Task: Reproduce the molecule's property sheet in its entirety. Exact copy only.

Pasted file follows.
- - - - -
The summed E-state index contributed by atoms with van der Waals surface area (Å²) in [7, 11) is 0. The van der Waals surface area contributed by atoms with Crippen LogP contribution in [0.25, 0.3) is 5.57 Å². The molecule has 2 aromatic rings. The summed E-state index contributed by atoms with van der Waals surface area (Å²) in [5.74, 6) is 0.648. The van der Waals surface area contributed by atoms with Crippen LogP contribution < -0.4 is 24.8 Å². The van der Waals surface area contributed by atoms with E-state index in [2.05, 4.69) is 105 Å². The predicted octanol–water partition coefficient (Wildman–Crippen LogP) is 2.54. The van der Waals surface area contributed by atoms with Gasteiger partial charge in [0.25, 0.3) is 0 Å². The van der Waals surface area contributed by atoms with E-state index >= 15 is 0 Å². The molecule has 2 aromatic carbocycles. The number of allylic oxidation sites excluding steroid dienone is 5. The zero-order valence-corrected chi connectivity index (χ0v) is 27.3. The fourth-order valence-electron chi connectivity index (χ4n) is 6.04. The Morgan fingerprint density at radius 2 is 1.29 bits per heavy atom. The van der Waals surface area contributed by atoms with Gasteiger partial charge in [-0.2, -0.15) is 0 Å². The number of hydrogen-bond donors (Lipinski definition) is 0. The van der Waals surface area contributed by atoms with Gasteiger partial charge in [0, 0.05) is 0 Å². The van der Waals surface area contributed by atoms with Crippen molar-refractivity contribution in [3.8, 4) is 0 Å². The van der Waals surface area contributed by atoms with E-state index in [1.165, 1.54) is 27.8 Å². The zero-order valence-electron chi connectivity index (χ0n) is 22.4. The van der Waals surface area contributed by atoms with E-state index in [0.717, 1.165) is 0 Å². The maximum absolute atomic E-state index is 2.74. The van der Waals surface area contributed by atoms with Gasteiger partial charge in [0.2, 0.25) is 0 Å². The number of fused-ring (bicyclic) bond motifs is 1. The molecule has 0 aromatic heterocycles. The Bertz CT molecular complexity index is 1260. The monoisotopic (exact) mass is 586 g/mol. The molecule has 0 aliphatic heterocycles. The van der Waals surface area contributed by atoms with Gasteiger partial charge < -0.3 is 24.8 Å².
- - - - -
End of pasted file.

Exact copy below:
The summed E-state index contributed by atoms with van der Waals surface area (Å²) in [7, 11) is 0. The van der Waals surface area contributed by atoms with Crippen LogP contribution in [0.25, 0.3) is 5.57 Å². The molecule has 2 aromatic rings. The summed E-state index contributed by atoms with van der Waals surface area (Å²) in [5.74, 6) is 0.648. The van der Waals surface area contributed by atoms with Crippen LogP contribution < -0.4 is 24.8 Å². The van der Waals surface area contributed by atoms with E-state index in [2.05, 4.69) is 105 Å². The predicted octanol–water partition coefficient (Wildman–Crippen LogP) is 2.54. The van der Waals surface area contributed by atoms with Gasteiger partial charge in [0.25, 0.3) is 0 Å². The van der Waals surface area contributed by atoms with E-state index >= 15 is 0 Å². The molecule has 2 aromatic carbocycles. The number of allylic oxidation sites excluding steroid dienone is 5. The zero-order valence-corrected chi connectivity index (χ0v) is 27.3. The fourth-order valence-electron chi connectivity index (χ4n) is 6.04. The Morgan fingerprint density at radius 2 is 1.29 bits per heavy atom. The van der Waals surface area contributed by atoms with Gasteiger partial charge in [-0.2, -0.15) is 0 Å². The number of hydrogen-bond donors (Lipinski definition) is 0. The van der Waals surface area contributed by atoms with Gasteiger partial charge in [0, 0.05) is 0 Å². The van der Waals surface area contributed by atoms with Crippen molar-refractivity contribution in [3.8, 4) is 0 Å². The van der Waals surface area contributed by atoms with E-state index in [1.165, 1.54) is 27.8 Å². The zero-order valence-electron chi connectivity index (χ0n) is 22.4. The van der Waals surface area contributed by atoms with E-state index in [0.717, 1.165) is 0 Å². The maximum absolute atomic E-state index is 2.74. The van der Waals surface area contributed by atoms with Gasteiger partial charge in [0.2, 0.25) is 0 Å². The number of fused-ring (bicyclic) bond motifs is 1. The molecule has 0 aromatic heterocycles. The Bertz CT molecular complexity index is 1260. The monoisotopic (exact) mass is 586 g/mol. The molecule has 0 aliphatic heterocycles. The van der Waals surface area contributed by atoms with Gasteiger partial charge < -0.3 is 24.8 Å².